GNU Make, double quotes and lists

Our lead operations engineer, Scott, put together a nice system called fpm-recipes using Git, GNU Make and FPM to keep track of how we build DEB packages of various things at Disqus. Instead of each ops engineer having their own way for building packages that are stored in various places (IE: shell history) we now have a centralized and standardized system. No more do we have to ask each other to update a package they maintain or curse ourselves for not saving the steps somewhere organized/accessible.

In no time I was able to get erlang-nox and zeromq recipes written (since they haven’t been updated in Ubuntu 10.04 LTS (Lucid Lynx) in ages). However, when I went back and tried to add their dependencies, things got a little hairy. GNU Make’s foreach function assumes lists “are whitespace-separated words”, so having something like DEPENDS := "libuuid1 (>= 2.16)" really doesn’t work as intended when passing it to foreach. So I wrote a function, quoted_map, that will map another function of a quoted list of strings. In fpm-recipes, it adds the -d and makes sure it’s quote (-d "libuuid1 (>= 2.16)") and adds to the FPM args list.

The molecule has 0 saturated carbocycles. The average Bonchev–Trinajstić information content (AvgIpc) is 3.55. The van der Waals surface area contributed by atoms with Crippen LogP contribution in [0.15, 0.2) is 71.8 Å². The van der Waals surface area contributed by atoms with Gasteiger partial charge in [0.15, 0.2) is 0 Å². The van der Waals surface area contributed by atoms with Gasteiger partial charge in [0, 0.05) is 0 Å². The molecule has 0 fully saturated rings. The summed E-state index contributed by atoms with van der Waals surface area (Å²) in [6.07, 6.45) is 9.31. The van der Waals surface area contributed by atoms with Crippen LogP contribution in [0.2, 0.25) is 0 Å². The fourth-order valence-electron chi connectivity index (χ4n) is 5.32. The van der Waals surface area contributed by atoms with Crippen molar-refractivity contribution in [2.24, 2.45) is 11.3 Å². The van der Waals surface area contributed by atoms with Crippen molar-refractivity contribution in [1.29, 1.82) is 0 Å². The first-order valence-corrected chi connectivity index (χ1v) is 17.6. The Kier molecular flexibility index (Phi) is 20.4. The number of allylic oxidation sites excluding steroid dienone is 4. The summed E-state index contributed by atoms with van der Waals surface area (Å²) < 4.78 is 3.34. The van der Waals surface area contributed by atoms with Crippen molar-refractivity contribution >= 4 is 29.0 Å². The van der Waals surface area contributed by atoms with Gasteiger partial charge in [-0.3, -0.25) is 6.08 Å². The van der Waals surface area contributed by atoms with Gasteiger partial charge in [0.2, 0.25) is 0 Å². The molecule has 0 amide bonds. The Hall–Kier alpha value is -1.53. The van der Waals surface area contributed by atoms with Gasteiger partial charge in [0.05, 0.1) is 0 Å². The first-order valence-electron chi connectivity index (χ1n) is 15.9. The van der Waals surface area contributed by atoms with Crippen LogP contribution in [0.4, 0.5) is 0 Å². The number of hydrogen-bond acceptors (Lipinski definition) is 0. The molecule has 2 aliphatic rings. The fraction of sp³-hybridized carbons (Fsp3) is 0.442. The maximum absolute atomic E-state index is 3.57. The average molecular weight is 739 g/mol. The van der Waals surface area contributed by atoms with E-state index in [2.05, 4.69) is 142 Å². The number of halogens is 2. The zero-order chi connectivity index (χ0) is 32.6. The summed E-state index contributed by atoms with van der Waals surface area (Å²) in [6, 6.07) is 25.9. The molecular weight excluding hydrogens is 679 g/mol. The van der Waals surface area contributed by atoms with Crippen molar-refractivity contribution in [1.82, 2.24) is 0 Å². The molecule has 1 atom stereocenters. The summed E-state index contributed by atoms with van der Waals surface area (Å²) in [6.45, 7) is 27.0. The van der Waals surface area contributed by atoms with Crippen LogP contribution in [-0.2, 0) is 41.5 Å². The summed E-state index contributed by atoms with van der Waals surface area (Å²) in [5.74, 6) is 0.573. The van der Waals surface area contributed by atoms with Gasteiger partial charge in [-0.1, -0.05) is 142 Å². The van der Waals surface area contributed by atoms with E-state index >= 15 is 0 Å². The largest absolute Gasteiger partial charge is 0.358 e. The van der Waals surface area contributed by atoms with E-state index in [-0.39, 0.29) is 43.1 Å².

See the code:

NULL :=
SPACE := $(NULL) $(NULL)
DQUOTE = "
# Stupid highlighting, let's give it another double-quote "

# ----------------------------------------------------------------------------
# Function:  quoted_map
# Arguments: 1: Name of function to $(call) for each element of list
#            2: List to iterate over calling the function in 1
# Returns:   The list after calling the function on each element
# ----------------------------------------------------------------------------
# Replace spaces with +, explode on double-quote, then call passed function after turning + back into spaces
# This is to support: DEPENDS = "package (>= 1.0)" other_pack "some_other_packge"
# GNU Make implictly thinks a space is a delimiter, so have to change it to read the above line
quoted_map = $(foreach i,$(subst $(DQUOTE),$(SPACE),$(subst $(SPACE),+,$2)),$(call $1,$(subst +,$(SPACE),$i)))

Thanks to GNU Make Standard Library for inspiration/practical examples.